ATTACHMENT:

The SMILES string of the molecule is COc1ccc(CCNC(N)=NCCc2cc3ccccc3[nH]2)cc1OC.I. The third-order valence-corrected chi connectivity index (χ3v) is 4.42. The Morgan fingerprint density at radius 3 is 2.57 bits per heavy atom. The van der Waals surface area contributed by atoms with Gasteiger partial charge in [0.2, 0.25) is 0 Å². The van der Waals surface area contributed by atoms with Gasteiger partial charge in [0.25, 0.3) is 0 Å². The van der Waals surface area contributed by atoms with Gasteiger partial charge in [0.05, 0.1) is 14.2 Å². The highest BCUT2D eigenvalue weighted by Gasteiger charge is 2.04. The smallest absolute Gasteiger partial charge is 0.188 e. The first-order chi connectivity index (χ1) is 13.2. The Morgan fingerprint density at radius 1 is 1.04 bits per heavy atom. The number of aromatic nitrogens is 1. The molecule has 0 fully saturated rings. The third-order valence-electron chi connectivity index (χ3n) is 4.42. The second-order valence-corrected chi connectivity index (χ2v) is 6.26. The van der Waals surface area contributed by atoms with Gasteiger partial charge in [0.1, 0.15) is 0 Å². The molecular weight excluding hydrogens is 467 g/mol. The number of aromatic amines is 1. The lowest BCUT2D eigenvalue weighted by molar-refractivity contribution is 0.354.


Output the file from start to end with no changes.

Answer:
The SMILES string of the molecule is COc1ccc(CCNC(N)=NCCc2cc3ccccc3[nH]2)cc1OC.I. The third-order valence-corrected chi connectivity index (χ3v) is 4.42. The Morgan fingerprint density at radius 3 is 2.57 bits per heavy atom. The van der Waals surface area contributed by atoms with Gasteiger partial charge in [0.2, 0.25) is 0 Å². The van der Waals surface area contributed by atoms with Gasteiger partial charge in [0.25, 0.3) is 0 Å². The van der Waals surface area contributed by atoms with Gasteiger partial charge in [0.05, 0.1) is 14.2 Å². The highest BCUT2D eigenvalue weighted by Gasteiger charge is 2.04. The smallest absolute Gasteiger partial charge is 0.188 e. The first-order chi connectivity index (χ1) is 13.2. The Morgan fingerprint density at radius 1 is 1.04 bits per heavy atom. The number of aromatic nitrogens is 1. The molecule has 0 fully saturated rings. The third-order valence-electron chi connectivity index (χ3n) is 4.42. The second-order valence-corrected chi connectivity index (χ2v) is 6.26. The van der Waals surface area contributed by atoms with Gasteiger partial charge in [0.1, 0.15) is 0 Å². The molecular weight excluding hydrogens is 467 g/mol. The number of aromatic amines is 1. The lowest BCUT2D eigenvalue weighted by molar-refractivity contribution is 0.354.